Florida Statute of Limitations for Personal Injury Claims

If you’ve ever been injured due to someone else’s negligence, you want to know the best way to proceed. Things that may come to mind are possible medical expenses, the time you may have to take off work to deal with it, trying to come up with proof of what happened in case you have to go to court, to name a few. And, within this long list of worries, you also have to be cognizant of the fact that you only have a specific amount of time to file a lawsuit. If you wait too long, the party who wronged you could claim that the case is barred by the statute of limitations and request that it be dismissed. What, exactly, is the statute of limitations for a personal injury claim? And which types of cases constitute personal injury in the first place?

What are personal injury claims?

A personal injury (PI) is any claim when a person is injured due to someone else’s negligence. While people often think of motor vehicle accidents when thinking about PI cases, they could include any of the following:

To establish that there was negligence in any case, you have to prove four things:

1. Duty

The defendant in a negligence case must have owed a duty of care. For example, when driving on any Florida roads, every single driver owes a duty of care to everyone else who’s driving. Medical professionals owe a duty of care to patients. Product manufacturers owe it to consumers. Property owners who open their premises to the public owe a duty of care to their visitors.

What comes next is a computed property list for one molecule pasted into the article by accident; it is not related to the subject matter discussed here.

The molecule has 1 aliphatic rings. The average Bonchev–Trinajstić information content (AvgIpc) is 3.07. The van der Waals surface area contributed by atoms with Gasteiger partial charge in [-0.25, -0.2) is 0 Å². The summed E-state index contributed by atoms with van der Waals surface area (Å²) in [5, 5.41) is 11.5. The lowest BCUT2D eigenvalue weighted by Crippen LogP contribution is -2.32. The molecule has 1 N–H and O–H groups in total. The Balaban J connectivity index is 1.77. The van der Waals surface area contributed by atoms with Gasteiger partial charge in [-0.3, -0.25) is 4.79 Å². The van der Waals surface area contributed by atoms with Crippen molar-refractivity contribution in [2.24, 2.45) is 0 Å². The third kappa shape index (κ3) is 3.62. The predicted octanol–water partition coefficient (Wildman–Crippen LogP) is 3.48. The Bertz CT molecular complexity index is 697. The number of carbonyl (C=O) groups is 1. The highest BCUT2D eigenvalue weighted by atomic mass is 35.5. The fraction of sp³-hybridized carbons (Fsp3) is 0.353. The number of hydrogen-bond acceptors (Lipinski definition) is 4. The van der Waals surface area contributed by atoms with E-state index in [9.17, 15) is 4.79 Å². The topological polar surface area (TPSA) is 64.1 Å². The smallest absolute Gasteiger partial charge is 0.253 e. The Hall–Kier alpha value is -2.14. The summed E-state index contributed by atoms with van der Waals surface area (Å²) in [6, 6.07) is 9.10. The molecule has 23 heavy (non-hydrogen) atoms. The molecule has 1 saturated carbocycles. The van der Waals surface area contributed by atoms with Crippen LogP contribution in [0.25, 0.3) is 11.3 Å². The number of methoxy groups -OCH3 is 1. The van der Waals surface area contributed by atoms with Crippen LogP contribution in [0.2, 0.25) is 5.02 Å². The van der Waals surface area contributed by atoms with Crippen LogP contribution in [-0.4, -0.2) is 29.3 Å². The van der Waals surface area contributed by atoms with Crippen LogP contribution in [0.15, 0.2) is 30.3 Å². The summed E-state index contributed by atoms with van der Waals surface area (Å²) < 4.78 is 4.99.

2. Breach

The second element is where you prove there was a breach of the established duty of care. For example, speeding, weaving in and out of traffic, performing an operation on a patient and leaving a surgical instrument inside, putting a motor vehicle into the stream of commerce without adequately testing its safety features, or opening a store to the public, knowing that the ceiling tiles are not up to code and one of them could slide down at any given moment.

3. Causation

Here’s where it’s really important to pay attention. Your injuries must be the result of the breach of the duty of care. For example, if you’re driving while drinking hot coffee, spill the hot coffee on you, then swerve as a reaction to the pain and crash into a car on the next lane, your injuries are not the result of the other driver’s negligence. They, in turn, could sue you for your own breach of duty of care.

4. Damages

You must also prove that you suffered damages. For example, if you slip and fall and all is well, there are no damages. However, if you sleep and fall and suffer herniated disks, a bone fracture, or cut yourself, your damages are those injuries. If you have to take time off work to get medical attention, any lost wages are also part of your damages. If you get into a car accident, in addition to injuries and lost wages, damages may include vehicle repair, car rental, and future medical expenses, to name a few.

What’s the statute of limitations for filing a personal injury claim in Florida?

Florida Statute 95.11 establishes the statute of limitations for civil actions. For any negligence claim, the timeframe to file your case is within four years. The clock starts ticking on the day of the accident. While this seems like a long time, keep in mind that the longer you wait, the more difficult it becomes to gather witnesses, surveillance video, and/or find the law enforcement officer who arrived at the scene to get them to testify. In addition, the more time that goes by, the easier it would be for the opposing party to blame any of your injuries on a subsequent event — such as work duties, playing sports, another accident, etc.

Call Clark Law If You Have a Personal Injury Claim in Tampa Bay

If you or someone you love has suffered a personal injury, call us at (855) 680-4911 or schedule a free consultation. At Clark Law, we have experienced attorneys who regularly represent clients involved in motor vehicle accidents, and we can help you determine the best next step.

 

Disclaimer: This blog is for informational purposes only and does not create an attorney/client relationship.

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